International Journal of Oral Health Sciences

ORIGINAL ARTICLE
Year
: 2019  |  Volume : 9  |  Issue : 1  |  Page : 15--19

Relationship of salivary levels of sialic acid in obese patients with chronic periodontitis: A biochemical study


Vivek Kumar1, Amrita2, Gargee Rawat3, Mahendra Pratap4, Gaurav Kumar4, Anshul Verma5,  
1 Department of Periodontology, Hazaribag College of Dental Sciences and Hospital, Hazaribag, Jharkhand, India
2 Department of Periodontology, Uttaranchal Dental and Medical Research Institute, Dehradun, Uttarakhand, India
3 Department of Endodontics and Conservative Dentistry, Uttaranchal Dental and Medical Research Institute, Dehradun, Uttarakhand, India
4 Department of Orthodontics and Dentofacial Orthopedics, Uttaranchal Dental and Medical Research Institute, Dehradun, Uttarakhand, India
5 Department of Prosthodontics and Crown and Bridge, Uttaranchal Dental and Medical Research Institute, Dehradun, Uttarakhand, India

Correspondence Address:
Dr. Vivek Kumar
House No. 308/A, Prasad Flour Mill Road, Doranda, Ranchi, Jharkhand
India

Abstract

Background: Sialic acid (SA) participates in multiple physiological functions, such as cell-to-cell interactions, cell migration, and proliferation. The levels of SA may provide intimation about the severity and state of underlying disease processes. Hence, the aim of the present study was to assess the salivary levels of SA in obese patients with and without chronic periodontitis (CP) and nonobese healthy patients. Materials and Methods: A total of 45 patients were divided into three groups: Group 1: nonobese healthy, Group 2: obese without CP, and Group 3: obese with CP. Whole saliva samples were collected, and SA levels were evaluated using the thiobarbituric acid method of Skoza and Mohos. The results were analyzed using SPSS and Mann–Whitney analysis. Results: The highest SA levels from the saliva were detected in Group 3 while the lowest in Group 1. A significant difference in SA levels in the saliva was found when Groups 1 and 2 were compared with Group 3 (P < 0.0001). Conclusion: The level of SA was higher in the saliva of CP patients. SA may be used as an inflammatory marker for the detection of periodontal disease.



How to cite this article:
Kumar V, Amrita, Rawat G, Pratap M, Kumar G, Verma A. Relationship of salivary levels of sialic acid in obese patients with chronic periodontitis: A biochemical study.Int J Oral Health Sci 2019;9:15-19


How to cite this URL:
Kumar V, Amrita, Rawat G, Pratap M, Kumar G, Verma A. Relationship of salivary levels of sialic acid in obese patients with chronic periodontitis: A biochemical study. Int J Oral Health Sci [serial online] 2019 [cited 2019 Sep 16 ];9:15-19
Available from: http://www.ijohsjournal.org/text.asp?2019/9/1/15/258575


Full Text



 Introduction



Periodontitis is an infectious condition caused by periodontal pathogens, which affects the composition and integrity of periodontal structures and causes destruction of cells and connective tissue matrix, clinical attachment loss (CAL), alveolar bone resorption, periodontal pocket formation, and gingival inflammation.[1],[2] The association between periodontal disease and systemic conditions appears to be attributable to a low-grade inflammatory burden that links them through a common pathophysiologic mechanism.[3] Although microorganisms are implicated as the primary etiological agent causing altered inflammatory response, typical are the chemical mediators of inflammation, namely cytokines, eicosanoids, and matrix metalloproteinase, which play a critical role in the loss of connective tissue and supporting alveolar bone.[4]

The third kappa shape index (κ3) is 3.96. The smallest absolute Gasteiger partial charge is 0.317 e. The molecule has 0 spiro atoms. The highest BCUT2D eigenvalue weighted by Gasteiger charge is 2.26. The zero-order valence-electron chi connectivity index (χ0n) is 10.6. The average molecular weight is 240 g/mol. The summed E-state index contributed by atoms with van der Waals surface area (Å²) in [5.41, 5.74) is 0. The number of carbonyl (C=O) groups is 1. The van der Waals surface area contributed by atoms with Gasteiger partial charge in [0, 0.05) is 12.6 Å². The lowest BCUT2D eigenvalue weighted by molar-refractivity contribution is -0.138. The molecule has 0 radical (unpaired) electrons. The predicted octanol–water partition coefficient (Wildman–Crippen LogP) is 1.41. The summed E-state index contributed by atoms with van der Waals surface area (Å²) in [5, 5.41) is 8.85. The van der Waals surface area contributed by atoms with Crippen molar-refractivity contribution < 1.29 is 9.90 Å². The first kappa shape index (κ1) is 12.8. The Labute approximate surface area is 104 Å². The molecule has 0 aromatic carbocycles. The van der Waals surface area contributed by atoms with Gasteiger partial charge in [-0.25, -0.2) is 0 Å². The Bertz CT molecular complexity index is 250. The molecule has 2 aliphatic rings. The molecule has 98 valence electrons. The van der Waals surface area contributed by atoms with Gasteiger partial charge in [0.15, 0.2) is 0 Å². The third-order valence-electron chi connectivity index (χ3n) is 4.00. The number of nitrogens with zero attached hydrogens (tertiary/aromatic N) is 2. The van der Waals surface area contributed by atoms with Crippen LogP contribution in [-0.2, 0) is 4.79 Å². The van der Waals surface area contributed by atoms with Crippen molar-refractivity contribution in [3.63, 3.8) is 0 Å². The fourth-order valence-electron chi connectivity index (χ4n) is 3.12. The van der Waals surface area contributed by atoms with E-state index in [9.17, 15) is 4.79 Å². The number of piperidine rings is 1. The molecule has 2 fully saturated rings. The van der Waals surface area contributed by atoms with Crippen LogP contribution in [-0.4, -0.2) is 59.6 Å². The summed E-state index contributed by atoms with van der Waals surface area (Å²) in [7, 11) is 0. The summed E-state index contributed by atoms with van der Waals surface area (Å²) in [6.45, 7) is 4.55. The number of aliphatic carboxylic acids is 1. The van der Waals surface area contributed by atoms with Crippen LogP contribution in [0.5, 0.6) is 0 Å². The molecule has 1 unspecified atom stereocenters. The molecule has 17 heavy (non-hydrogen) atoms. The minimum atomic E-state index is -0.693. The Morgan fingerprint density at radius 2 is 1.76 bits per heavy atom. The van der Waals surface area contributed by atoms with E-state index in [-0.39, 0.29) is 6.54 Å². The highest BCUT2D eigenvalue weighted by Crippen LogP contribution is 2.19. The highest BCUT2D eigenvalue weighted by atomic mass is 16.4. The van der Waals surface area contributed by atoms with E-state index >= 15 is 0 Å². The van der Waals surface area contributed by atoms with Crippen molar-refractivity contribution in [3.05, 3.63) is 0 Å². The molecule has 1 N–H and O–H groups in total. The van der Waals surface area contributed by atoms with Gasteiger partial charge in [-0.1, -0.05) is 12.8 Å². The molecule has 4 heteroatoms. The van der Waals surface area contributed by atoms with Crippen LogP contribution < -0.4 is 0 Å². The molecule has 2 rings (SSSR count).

The World Health Organization (WHO) has recognized obesity as a predisposing factor for major chronic diseases ranging from cardiovascular disease to cancer. Obesity is characterized by the presence of chronic subclinical inflammation with increased concentration of pro-inflammatory mediators.[5] It is a condition similar to overall inflammation, occurring with metabolic and immune characteristics, rendering one susceptible to periodontal disease.[6]

Saliva is used as a diagnostic tool to evaluate various biomarkers associated with periodontal disease.[7] Assessment of the composition of saliva may provide valuable information about biochemical markers for the assessment of periodontal diseases.[8]

Sialic acids (SAs) are the family of nine-carbon acidic monosaccharide that occurs naturally at the end of sugar chains attached to the surface of cells and soluble proteins.[9] SA participates in multiple physiological functions, such as cell-to-cell interactions, cell migration, and proliferation.[10] An important function of host SA is to regulate innate immunity. It occupies the interface between host and pathogenic microorganisms. Microorganisms incorporate SA into their cell surface, which helps them evade innate immune response of the host.[11] SA is present in several acute-phase proteins which are known to be associated with periodontitis.[12]

In the light of above facts, the current study was undertaken with an aim to assess the level of salivary SA in obese patients with and without chronic periodontitis (CP) and nonobese healthy patients.

 Materials and Methods



This case–control, cross-sectional study was performed from January 2017 to July 2017 in the Department of Periodontology after obtaining ethical approval from the institutional review board of the college. A total of 45 male and female participants aged between 25 and 50 years participated in this study. Written informed consent was obtained from all the participants before the start of the study.

Anthropometric measurement

Measurements were taken uniformly according to a standard protocol. Body mass index (BMI) was calculated as the ratio of body weight (kg) divided by square of the height (m). Obesity is usually defined as BMI. Overweight is defined as BMI between 25.0 and 29.9 kg/m2, and obesity is defined as BMI of ≥30.0 kg/m2.[13]